For many years, you could often find me at 1580 Vollintine, in a sleepy strip mall in the Klondike neighborhood. There, at the juke joint known as Wild Bill's, it felt like the party would never end. Many of us took out-of-town friends there. Cyndi Lauper, Yo-Yo Ma, and filmmaker Alejandro Gonzales Inarritu were among the many luminaries who visited over the years. Director Dan Rose shot a scene there for his underground epic, Wayne County Ramblin' (featuring Iggy Pop), casting two-thirds of the Gories and Lorette Velvette as the house band. Everyone reacted with the same fervor: Wild Bill's was unlike any other place on the planet.
"We had people from all different countries visit every weekend," says vocalist and author Charles Cason, who emceed at the club. "I remember when I was performing at B.B. King's, the tourists went up and down Beale Street and saw everything they needed to see, and then they'd ask where they could see pure, unadulterated down-home blues. We'd always recommend Wild Bill's."
In the early days, you flung the door open to Wild Bill himself — William Storey, a native of New Albany, Mississippi, who came to Memphis in 1937, started driving a cab in 1948, and began running nightclubs in 1964. He eventually opened Wild Bill's in the early 1990s. Despite his sobriquet, Wild Bill was a somber cat. He'd eyeball you, hold up a number of fingers based on the size of your group, and once you handed over the cover charge, he'd slide off his stool and guide you past the band to a seat at one of the three long rows of card tables that lined the room.
They sold cold 40-ounce beers and hot fried buffalo fish and fried chicken. When the dance floor got hopping, waiters Buddy and Mike strode up and down the room with giant plastic chitlin buckets, collecting tips. The band was typically an amalgamation of groups like the Hollywood All-Stars and the Blues Busters, with plenty of special guests and pick-up musicians thrown into the mix.
For a white person like me, Wild Bill's offered a glimpse of a Memphis that others thought had dried up and blown away decades before. The smoky milieu was home to a unique black subculture, dominated by people of my grandparents' generation — and I always felt welcome. Its proximity to the Rhodes College campus made it a haven for college kids wanting a taste of the real blues.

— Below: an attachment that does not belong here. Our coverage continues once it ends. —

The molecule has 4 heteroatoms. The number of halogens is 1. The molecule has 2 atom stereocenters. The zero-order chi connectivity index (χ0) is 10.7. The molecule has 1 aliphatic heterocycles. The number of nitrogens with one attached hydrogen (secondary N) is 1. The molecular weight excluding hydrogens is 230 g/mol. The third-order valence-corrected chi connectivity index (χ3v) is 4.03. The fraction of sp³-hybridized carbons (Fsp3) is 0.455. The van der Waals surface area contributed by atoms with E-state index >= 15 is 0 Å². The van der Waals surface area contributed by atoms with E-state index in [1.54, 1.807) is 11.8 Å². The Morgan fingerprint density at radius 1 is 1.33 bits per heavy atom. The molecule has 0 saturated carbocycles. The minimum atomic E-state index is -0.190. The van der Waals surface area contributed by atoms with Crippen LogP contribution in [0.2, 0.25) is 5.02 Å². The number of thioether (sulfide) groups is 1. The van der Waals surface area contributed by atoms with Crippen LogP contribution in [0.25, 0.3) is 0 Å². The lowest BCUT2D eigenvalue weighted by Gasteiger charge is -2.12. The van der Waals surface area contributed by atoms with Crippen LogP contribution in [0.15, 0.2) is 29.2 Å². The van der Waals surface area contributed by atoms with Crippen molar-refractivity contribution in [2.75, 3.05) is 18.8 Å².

"Wild Bill's was like church, with its own congregation," says musicologist David Evans, who recorded most of the club's musicians for University of Memphis label High Water Records. "In the 1980s and 1990s, there were a few clubs like that, but Wild Bill's was just about the last one standing. These clubs were for the black community. White folks started visiting, and I think at Wild Bill's, whites became a large factor, once they discovered it."
- The Hollywood All Stars on High Water Records
House guitar player Levester "Big Lucky" Carter died in 2002, leaving a large hole. Storey himself died in 2006, leaving the club to his wife, Lerlene, who ran the joint for several more years. Keyboardist William "Boogie" Hubbard, who had honed his craft backing up the likes of Memphis Minnie, passed soon after. And in 2012, effervescent bassist Melvin Lee died, leaving drummer Don Valentine as one of the few original members of the house band.
In more recent years, Wild Bill's was run by a woman named Michelle (who did not respond to queries for this story). Around the first of the year, local stations ran stories about the club's demise. According to news reports, landlord Rashad Alasdi pulled the plug on the venue because rent hadn't been paid since last May. Cason contradicts that report, asserting that the property owner was actually behind on property taxes.
"It had to be something extremely crucial for [the club owner] to close at a time like that," Cason says. "Here it was the weekend of New Year's Eve. It was going to be a full house, wall-to-wall. And on December 29th, we suddenly got the notice that it was closed. The feds had enough consideration to call ahead and let her know that the taxes were way behind and they were coming to lock down Wild Bill's. They suggested she carry out her stuff in advance — otherwise, everything inside the building would be confiscated."
Evans laments Wild Bill's closure, noting its impact on the local music community. "The musicians were part-time," he says. "They made all right money, and most of the people who came to listen to them were their friends. It was also an incubator of talent, where younger musicians could sit in. Some musicians might have gotten their start at Wild Bill's, or found the impetus to keep playing. Wild Bill's kept Memphis blues going in the black community on a weekly basis."
UPDATE, Feb. 17, 2018: Wild Bill's Reopens.
Two days ago, Facebook followers were greeted with the following post:
"We're baaaaaack! Come get your fill at the NEWLY REOPENED Wild Bill's this Friday and Saturday night! Same great place, same crazy people, same cold beer, same hot music... only we'll be starting a little earlier this time around for those of you who can't wait to get dancing! Don't call it a comeback. We been here for YEARS!"
The bar's phone number remains disconnected, but by all indications the club has indeed been revived. Charles Cason, the emcee quoted above, was as surprised and delighted as anyone by the news. In celebration, we offer this tasty video from nearly twenty years ago...